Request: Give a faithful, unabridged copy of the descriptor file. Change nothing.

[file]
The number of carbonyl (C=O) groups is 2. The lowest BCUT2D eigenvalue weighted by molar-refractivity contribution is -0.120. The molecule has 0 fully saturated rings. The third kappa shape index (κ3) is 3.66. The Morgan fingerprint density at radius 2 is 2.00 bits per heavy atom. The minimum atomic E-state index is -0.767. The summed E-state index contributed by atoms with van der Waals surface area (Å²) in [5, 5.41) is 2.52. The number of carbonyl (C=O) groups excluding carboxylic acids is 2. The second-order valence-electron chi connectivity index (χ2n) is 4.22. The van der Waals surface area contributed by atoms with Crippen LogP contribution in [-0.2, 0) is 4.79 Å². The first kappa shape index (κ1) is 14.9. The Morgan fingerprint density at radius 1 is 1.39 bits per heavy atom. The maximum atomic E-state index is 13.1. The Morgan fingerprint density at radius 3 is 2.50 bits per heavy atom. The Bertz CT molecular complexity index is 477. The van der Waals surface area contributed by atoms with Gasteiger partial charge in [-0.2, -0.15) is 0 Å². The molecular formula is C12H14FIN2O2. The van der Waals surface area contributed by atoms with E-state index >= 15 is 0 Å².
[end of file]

The number of carbonyl (C=O) groups is 2. The lowest BCUT2D eigenvalue weighted by molar-refractivity contribution is -0.120. The molecule has 0 fully saturated rings. The third kappa shape index (κ3) is 3.66. The Morgan fingerprint density at radius 2 is 2.00 bits per heavy atom. The minimum atomic E-state index is -0.767. The summed E-state index contributed by atoms with van der Waals surface area (Å²) in [5, 5.41) is 2.52. The number of carbonyl (C=O) groups excluding carboxylic acids is 2. The second-order valence-electron chi connectivity index (χ2n) is 4.22. The van der Waals surface area contributed by atoms with Crippen LogP contribution in [-0.2, 0) is 4.79 Å². The first kappa shape index (κ1) is 14.9. The Morgan fingerprint density at radius 1 is 1.39 bits per heavy atom. The maximum atomic E-state index is 13.1. The Morgan fingerprint density at radius 3 is 2.50 bits per heavy atom. The Bertz CT molecular complexity index is 477. The van der Waals surface area contributed by atoms with Gasteiger partial charge in [-0.2, -0.15) is 0 Å². The molecular formula is C12H14FIN2O2. The van der Waals surface area contributed by atoms with E-state index >= 15 is 0 Å².